Tag Archives: Team Speak Project

UF study hopes to create an app to help with adolescent asthma

11 Apr
Woody Joseph is  a third-year public relations student at the University of Florida who aspires to become a public relations practitioner in the political realm. His ultimate desire is to become an advocate for social justice and a promoter of equality on all levels of society.

Woody Joseph is a third-year public relations student at the University of Florida who aspires to become a public relations practitioner in the political realm. His ultimate desire is to become an advocate for social justice and a promoter of equality on all levels of society.

Editor’s note: This is part of a series of contributing bloggers beginning their careers as journalists/public relations professionals at the University of Florida. Please see my earlier post about getting journalists excited about science writing early on.

By Woody Joseph

A recent study underway at the University of Florida is developing a mobile application, called Team Speak, that will attempt to help young individuals manage asthma. The project was funded by the National Institutes of Health earlier this year.

According to the Department of Clinical and Health Psychology at UF, the Team Speak project uses mobile health technology that researchers hope will help adolescents and their caregivers identify asthma management goals, develop behavioral strategies to meet those goals and strengthen communication skills between adolescents and parents.

The study targets adolescents with asthma between the ages of 12 and 15 and their parents.

“The reason we picked this age range is this is an age when parents look to teenagers to take more responsibility for their care, but sometimes kids aren’t interested in doing that yet,” said David Fedele, the study’s lead investigator in a press release. “They aren’t prepared, or they don’t have the knowledge or skills to take on that increased responsibility, even though they may want to.”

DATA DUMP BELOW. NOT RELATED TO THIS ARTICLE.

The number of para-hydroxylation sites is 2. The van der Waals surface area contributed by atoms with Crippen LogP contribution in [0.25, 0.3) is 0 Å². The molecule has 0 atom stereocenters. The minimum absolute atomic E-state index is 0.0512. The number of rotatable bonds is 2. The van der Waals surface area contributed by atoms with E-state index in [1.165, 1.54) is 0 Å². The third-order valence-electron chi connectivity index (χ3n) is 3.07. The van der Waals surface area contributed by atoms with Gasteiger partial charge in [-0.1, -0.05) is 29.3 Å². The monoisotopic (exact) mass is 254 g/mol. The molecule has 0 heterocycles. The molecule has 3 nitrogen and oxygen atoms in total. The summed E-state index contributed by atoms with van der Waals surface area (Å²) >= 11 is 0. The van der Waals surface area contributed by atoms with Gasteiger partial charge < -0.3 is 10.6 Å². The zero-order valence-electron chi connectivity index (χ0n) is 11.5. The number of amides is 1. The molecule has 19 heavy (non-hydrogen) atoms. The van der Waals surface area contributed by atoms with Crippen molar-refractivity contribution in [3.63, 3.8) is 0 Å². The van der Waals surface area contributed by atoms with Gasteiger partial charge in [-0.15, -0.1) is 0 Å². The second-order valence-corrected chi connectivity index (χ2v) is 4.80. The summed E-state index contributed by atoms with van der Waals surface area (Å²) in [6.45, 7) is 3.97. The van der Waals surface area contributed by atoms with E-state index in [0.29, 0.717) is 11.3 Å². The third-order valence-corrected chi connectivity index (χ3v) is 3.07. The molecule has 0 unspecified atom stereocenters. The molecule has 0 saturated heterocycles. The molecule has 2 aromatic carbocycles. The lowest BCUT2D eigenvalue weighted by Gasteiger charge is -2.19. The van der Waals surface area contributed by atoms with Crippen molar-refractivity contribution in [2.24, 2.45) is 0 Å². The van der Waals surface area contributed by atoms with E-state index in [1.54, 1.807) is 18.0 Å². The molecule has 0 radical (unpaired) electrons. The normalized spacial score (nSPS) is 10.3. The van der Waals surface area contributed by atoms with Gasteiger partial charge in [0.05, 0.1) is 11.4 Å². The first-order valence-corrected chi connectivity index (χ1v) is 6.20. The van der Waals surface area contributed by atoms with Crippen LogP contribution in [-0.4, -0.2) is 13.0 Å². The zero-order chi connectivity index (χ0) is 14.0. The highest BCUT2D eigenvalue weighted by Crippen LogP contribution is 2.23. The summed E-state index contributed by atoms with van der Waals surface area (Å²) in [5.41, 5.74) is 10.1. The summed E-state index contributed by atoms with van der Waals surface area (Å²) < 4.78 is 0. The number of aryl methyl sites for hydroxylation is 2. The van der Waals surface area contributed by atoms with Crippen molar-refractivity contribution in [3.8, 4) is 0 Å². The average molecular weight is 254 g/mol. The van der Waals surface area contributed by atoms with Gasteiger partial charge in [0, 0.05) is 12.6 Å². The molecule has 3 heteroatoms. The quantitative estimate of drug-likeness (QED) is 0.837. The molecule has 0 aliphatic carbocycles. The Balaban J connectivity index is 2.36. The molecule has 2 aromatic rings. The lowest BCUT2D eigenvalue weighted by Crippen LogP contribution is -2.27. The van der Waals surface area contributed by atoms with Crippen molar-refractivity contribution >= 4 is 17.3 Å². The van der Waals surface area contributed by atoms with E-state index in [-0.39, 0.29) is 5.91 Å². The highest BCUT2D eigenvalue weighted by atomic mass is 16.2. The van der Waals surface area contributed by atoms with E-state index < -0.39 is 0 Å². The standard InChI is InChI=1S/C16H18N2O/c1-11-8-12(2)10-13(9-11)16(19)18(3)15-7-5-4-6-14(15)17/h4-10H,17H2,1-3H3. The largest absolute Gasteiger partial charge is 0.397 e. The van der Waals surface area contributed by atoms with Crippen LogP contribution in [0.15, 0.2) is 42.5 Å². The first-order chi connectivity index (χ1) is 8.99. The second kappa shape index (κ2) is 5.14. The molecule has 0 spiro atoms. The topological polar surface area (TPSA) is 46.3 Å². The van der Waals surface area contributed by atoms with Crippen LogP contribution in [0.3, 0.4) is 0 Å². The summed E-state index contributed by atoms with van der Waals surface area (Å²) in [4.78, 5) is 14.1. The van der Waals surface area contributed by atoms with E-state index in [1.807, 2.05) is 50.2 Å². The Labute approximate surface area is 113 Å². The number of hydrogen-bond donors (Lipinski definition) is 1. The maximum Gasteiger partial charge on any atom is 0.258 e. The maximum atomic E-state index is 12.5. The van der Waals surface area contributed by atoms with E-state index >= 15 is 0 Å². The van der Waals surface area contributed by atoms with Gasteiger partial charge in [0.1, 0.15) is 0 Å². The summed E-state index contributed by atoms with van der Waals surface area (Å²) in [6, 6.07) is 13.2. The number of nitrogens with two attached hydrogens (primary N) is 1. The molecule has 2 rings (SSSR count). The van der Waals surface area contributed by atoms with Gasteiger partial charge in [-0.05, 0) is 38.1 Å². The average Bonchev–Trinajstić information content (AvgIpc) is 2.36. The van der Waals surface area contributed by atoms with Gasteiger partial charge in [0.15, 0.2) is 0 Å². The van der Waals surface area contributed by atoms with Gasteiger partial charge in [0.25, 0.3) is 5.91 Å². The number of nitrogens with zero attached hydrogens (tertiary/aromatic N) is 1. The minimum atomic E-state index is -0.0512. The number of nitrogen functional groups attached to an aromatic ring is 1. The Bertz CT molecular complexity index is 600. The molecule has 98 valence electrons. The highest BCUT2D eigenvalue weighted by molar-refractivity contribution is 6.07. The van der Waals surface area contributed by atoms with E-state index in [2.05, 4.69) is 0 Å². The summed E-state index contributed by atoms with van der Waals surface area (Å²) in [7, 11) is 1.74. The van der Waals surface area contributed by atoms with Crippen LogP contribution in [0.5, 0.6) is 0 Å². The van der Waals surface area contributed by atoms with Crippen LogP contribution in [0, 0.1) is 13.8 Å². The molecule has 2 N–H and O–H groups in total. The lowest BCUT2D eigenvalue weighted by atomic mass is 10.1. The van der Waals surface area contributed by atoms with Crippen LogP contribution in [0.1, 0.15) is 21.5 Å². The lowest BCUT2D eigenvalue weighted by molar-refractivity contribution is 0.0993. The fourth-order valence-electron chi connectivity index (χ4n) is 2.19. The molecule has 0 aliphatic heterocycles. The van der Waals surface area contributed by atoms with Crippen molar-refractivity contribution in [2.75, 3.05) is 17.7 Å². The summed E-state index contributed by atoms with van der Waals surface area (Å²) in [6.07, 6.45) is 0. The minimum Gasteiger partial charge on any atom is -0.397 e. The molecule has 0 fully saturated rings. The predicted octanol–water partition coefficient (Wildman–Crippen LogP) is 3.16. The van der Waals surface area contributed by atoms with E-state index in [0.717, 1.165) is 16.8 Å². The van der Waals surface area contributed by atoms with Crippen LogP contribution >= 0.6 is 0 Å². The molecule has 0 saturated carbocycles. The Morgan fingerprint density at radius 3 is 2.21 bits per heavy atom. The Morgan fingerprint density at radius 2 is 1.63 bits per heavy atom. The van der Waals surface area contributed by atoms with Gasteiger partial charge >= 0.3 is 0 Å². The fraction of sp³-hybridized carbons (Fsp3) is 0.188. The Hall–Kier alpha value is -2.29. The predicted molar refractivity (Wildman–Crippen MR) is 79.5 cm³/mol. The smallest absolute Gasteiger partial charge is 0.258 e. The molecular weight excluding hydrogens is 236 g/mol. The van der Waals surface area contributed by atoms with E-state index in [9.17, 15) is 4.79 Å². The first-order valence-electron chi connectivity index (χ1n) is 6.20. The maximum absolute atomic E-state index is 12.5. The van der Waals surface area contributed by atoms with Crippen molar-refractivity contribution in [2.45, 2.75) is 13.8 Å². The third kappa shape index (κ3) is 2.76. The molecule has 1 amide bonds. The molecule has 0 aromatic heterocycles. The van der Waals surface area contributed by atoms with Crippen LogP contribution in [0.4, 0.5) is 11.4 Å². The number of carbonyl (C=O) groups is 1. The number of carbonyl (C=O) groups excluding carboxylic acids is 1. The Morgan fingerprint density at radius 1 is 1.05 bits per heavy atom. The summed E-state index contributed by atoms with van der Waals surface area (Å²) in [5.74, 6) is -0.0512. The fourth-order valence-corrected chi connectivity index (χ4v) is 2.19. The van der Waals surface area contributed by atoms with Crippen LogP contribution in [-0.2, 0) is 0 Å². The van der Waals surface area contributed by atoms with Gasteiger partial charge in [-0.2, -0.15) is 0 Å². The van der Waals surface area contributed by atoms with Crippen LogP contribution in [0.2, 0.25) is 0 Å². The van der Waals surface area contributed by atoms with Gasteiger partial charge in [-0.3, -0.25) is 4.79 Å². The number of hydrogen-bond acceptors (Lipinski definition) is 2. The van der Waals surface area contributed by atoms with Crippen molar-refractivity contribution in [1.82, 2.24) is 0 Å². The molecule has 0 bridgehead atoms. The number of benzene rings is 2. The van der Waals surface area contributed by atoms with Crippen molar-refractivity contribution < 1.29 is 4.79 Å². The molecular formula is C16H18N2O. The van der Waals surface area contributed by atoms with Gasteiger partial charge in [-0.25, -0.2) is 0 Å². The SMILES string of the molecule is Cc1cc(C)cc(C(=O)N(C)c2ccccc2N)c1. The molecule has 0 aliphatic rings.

The Team Speak project hopes to encourage interventions to help manage asthma within individual families by collecting data from a small chunk of time and then inform the families on the next possible steps in asthma management, Fedele said.

The project consists of two phases, said Andrew McConville, lab coordinator and research assistant for the Team Speak project.

Phase one of the project involves the creating the app. Using a pilot program, an advisory board consisting of the parents of the participants receives feedback from the target audience.

Phase two of the  project is compiling the feedback and then tailoring the final version of the application for a four-month randomized control group trial.

The trial will include two groups. One group would be assigned to simply use the application. The other group is a self-guided control group that is given a diary to document their symptoms and handouts to better manage their asthma.

“Creating an app that would target self-management in asthma is an important psychological domain for lots of different illnesses, especially chronic illness, McConville said.

A secondary function of this project is to help adolescents take charge of their illness.

We also hope to help adolescents make the transition to independently manage asthma so that later down the line they could prevent avoidable symptoms and possible emergency room visits, McConville said.

When asked about the Team Speak mobile application and how it can help with asthma students’ responses were positive.

“I have been dealing with asthma my entire life,” Denard Smith, a third-year criminal justice major. “When I was younger the resources available to me were limited but it is interesting to see how technology is advancing to the point where a mobile app can help with asthma.”

Sarah Bounaim, a third-year education major, also believes that the app would be effective.

“My younger brother has asthma and being that my parents have always desired to instill independence within us, this app can help him take control over his chronic illness,” she said.

The Team Speak project is currently seeking more participant. If you or a family member is interested in participating in the study and would like to see if you are eligible, contact the UF Youth Asthma Research Lab at 352-273-5124.

 

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